Recognizing and celebrating our Condition of Irreducible Mystery.
“THE GREATEST OF ALL THE ACCOMPLISHMENTS OF 20TH-CENTURY SCIENCE has been the discovery of human ignorance.” Lewis Thomas, Lives of a Cell. “OUR IGNORANCE, OF COURSE, HAS ALWAYS BEEN WITH US, AND ALWAYS WILL BE. What is new is our awareness of it, our awakening to its fathomless dimensions, and it is this, more than anything else, that marks the coming of age of our species.” Timothy Ferris, Coming of Age in the Milky Way.
Saturday, August 8, 2015
the interaction or cooperation of two or more substances or agents to produce a combined effect greater than the sum of their separate effects.
It comes as no surprise that love-devotional paths (e.g., bhakti yoga) and intuitive-insightful paths (e.g., jnana yoga) are naturally intertwined and synergistic.
Ramana Maharshi, an impressive living example of non-dual realization, strongly encouraged his disciples to explore the love-devotional aspect of Self-realization. Ramana himself was a devotee of Arunachala, a small mountain traditionally associated with the worship of Shiva; he claimed the mountain was his guru and he regularly made devotional circumambulations of it. The quarterly magazine of his ashram is "The Mountain Path."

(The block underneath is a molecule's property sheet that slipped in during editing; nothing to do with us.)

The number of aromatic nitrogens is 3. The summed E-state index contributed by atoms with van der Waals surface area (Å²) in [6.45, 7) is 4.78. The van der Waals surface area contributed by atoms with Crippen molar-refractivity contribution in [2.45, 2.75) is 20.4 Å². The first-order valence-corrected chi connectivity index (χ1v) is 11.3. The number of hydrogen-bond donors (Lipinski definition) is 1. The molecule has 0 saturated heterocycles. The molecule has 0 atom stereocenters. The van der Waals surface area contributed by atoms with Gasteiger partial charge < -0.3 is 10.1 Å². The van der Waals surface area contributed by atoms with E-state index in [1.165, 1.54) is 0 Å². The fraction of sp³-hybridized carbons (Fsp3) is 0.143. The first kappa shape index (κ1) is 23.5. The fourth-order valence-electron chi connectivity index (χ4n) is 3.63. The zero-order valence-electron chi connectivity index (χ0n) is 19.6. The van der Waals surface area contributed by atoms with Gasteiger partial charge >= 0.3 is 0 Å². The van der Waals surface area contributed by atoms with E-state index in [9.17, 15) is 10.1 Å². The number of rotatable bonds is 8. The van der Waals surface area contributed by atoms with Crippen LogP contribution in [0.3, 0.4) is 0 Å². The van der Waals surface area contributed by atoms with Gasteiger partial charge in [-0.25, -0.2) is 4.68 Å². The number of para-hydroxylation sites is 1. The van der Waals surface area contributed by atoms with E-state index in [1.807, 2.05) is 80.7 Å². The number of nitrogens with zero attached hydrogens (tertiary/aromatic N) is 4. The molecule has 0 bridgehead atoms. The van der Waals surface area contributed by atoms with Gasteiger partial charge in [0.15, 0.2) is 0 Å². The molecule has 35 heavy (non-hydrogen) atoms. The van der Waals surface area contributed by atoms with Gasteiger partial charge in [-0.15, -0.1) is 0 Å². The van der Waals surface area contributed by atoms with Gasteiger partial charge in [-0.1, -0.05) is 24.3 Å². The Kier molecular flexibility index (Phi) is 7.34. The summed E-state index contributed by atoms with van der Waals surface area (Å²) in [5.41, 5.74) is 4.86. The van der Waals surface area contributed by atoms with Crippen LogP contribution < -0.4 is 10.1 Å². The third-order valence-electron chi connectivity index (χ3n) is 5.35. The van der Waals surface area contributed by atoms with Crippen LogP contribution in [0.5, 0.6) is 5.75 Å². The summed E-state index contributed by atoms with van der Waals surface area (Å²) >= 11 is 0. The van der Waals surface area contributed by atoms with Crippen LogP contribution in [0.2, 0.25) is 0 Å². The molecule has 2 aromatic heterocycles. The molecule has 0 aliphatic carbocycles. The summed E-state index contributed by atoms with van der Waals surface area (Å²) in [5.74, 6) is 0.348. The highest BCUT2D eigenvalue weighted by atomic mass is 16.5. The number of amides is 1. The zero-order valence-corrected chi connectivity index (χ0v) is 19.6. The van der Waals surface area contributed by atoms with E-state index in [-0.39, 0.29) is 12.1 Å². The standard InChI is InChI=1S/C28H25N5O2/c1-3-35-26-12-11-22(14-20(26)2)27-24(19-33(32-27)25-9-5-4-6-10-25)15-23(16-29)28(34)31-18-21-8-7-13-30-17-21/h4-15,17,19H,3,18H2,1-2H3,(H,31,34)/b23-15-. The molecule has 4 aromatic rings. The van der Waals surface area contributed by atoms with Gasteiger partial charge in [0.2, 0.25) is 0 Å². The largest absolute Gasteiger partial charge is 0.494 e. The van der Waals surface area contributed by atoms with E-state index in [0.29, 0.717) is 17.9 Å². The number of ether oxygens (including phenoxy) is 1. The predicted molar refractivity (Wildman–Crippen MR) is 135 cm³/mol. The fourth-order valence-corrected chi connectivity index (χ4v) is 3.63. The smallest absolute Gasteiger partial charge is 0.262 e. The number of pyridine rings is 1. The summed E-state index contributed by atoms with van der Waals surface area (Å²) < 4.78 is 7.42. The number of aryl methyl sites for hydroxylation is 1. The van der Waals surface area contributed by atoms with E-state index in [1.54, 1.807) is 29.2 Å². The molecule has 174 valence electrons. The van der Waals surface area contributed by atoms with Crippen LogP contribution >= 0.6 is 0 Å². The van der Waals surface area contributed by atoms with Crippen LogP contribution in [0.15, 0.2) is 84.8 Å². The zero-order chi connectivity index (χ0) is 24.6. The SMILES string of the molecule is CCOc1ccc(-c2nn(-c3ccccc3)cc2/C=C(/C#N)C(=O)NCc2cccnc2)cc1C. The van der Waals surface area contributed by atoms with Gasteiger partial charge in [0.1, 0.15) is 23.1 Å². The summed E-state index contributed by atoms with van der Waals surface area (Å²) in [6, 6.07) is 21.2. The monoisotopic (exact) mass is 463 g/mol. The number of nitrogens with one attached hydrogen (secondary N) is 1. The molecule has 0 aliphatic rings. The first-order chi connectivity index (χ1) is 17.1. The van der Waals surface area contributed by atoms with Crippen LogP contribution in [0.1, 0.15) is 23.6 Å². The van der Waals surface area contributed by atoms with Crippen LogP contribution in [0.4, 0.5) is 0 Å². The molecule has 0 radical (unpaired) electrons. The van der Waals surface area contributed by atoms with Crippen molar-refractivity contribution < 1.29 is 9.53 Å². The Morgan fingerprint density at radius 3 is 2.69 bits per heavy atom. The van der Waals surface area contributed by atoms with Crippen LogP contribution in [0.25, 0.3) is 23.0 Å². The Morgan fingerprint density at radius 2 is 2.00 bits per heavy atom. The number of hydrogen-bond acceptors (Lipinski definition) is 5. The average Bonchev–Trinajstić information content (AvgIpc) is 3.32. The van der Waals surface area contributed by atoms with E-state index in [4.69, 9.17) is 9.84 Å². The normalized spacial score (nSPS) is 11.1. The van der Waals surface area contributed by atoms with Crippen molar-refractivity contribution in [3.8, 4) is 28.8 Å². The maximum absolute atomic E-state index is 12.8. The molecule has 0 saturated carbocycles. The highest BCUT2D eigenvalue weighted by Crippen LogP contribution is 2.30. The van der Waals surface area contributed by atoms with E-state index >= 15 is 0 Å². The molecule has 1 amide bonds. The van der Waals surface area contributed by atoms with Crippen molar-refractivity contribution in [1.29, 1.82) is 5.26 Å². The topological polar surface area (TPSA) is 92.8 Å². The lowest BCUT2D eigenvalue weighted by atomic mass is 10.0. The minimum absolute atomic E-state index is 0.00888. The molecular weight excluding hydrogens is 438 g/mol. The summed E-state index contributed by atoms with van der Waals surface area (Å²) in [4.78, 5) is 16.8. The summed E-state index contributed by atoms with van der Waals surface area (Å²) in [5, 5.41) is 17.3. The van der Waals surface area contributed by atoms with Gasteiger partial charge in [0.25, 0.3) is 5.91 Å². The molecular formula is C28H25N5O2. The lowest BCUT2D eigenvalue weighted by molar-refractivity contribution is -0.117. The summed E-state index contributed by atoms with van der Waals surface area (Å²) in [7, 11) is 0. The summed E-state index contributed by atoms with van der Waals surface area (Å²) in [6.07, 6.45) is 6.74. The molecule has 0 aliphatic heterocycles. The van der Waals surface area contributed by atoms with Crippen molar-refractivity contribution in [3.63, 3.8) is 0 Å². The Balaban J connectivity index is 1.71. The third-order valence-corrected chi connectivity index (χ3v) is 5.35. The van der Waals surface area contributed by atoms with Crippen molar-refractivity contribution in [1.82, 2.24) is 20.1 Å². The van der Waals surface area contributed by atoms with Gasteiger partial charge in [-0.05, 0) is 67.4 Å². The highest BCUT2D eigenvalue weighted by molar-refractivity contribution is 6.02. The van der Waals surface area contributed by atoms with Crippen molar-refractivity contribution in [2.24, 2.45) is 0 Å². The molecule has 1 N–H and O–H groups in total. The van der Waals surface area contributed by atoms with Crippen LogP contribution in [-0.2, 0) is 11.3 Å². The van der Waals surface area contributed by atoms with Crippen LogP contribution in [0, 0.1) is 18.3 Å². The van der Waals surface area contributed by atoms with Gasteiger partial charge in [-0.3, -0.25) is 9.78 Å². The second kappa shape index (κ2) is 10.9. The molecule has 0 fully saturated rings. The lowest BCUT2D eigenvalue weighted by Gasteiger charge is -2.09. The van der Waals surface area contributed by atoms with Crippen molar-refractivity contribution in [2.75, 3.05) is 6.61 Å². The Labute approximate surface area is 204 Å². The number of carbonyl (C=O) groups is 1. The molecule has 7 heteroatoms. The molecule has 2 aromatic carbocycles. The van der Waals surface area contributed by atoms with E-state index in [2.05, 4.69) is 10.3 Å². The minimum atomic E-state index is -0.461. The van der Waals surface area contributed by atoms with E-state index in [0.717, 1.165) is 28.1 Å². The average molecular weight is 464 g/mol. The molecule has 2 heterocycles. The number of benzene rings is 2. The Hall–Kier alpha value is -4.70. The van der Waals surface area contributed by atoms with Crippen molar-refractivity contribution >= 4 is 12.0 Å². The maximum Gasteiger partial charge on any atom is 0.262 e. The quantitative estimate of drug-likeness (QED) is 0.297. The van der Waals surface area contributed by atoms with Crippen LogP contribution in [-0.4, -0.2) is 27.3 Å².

Ramana's corollary is Sri Ramakrishna, the most famous bhakta of modern times. He was devoted to loving worship/remembrance of Kali (as Supreme Identity in the Form of Divine Mother). His most famous disciple, Vivekanada, said of Ramakrishna, "He was a bhakta on the outside, and a jnani on the inside; I am a jnana on the outside and a bhakta on the inside."
Like Vivekananda, whose name means "Bliss of Discernment" (between the essential and the non-essential), I am outwardly a jnani and inwardly a bhakta. Nearly all my writings come off as Zen-like, promoting the sheer, open, non-dual vision. But my total personality certainly does not lack a devotional side.
My latest book Eye of the Heart is a brief meditation that weds Bhakti and Jnana.